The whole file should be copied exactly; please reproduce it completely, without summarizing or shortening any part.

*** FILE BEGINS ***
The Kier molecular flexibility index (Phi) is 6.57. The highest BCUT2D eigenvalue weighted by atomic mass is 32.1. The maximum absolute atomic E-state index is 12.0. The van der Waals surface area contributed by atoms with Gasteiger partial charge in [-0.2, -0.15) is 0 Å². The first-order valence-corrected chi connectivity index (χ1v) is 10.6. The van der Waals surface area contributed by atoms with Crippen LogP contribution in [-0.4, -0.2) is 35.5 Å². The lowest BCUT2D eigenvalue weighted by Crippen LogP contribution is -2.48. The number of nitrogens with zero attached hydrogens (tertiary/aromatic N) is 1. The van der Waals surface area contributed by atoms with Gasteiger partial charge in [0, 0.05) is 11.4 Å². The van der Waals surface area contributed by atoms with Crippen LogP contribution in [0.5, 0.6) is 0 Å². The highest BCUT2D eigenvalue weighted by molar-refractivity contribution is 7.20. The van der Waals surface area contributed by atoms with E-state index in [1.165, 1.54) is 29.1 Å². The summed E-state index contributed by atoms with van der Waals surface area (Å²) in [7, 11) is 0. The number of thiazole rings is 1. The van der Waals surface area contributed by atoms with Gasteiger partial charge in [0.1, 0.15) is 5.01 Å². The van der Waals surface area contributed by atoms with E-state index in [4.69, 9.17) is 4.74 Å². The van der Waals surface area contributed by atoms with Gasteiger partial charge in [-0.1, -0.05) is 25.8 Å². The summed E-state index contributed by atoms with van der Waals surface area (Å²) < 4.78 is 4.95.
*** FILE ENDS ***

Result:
The Kier molecular flexibility index (Phi) is 6.57. The highest BCUT2D eigenvalue weighted by atomic mass is 32.1. The maximum absolute atomic E-state index is 12.0. The van der Waals surface area contributed by atoms with Gasteiger partial charge in [-0.2, -0.15) is 0 Å². The first-order valence-corrected chi connectivity index (χ1v) is 10.6. The van der Waals surface area contributed by atoms with Crippen LogP contribution in [-0.4, -0.2) is 35.5 Å². The lowest BCUT2D eigenvalue weighted by Crippen LogP contribution is -2.48. The number of nitrogens with zero attached hydrogens (tertiary/aromatic N) is 1. The van der Waals surface area contributed by atoms with Gasteiger partial charge in [0, 0.05) is 11.4 Å². The van der Waals surface area contributed by atoms with Crippen LogP contribution in [0.5, 0.6) is 0 Å². The highest BCUT2D eigenvalue weighted by molar-refractivity contribution is 7.20. The van der Waals surface area contributed by atoms with E-state index in [1.165, 1.54) is 29.1 Å². The summed E-state index contributed by atoms with van der Waals surface area (Å²) in [7, 11) is 0. The number of thiazole rings is 1. The van der Waals surface area contributed by atoms with Gasteiger partial charge in [0.1, 0.15) is 5.01 Å². The van der Waals surface area contributed by atoms with E-state index in [4.69, 9.17) is 4.74 Å². The van der Waals surface area contributed by atoms with Gasteiger partial charge in [-0.1, -0.05) is 25.8 Å². The summed E-state index contributed by atoms with van der Waals surface area (Å²) < 4.78 is 4.95.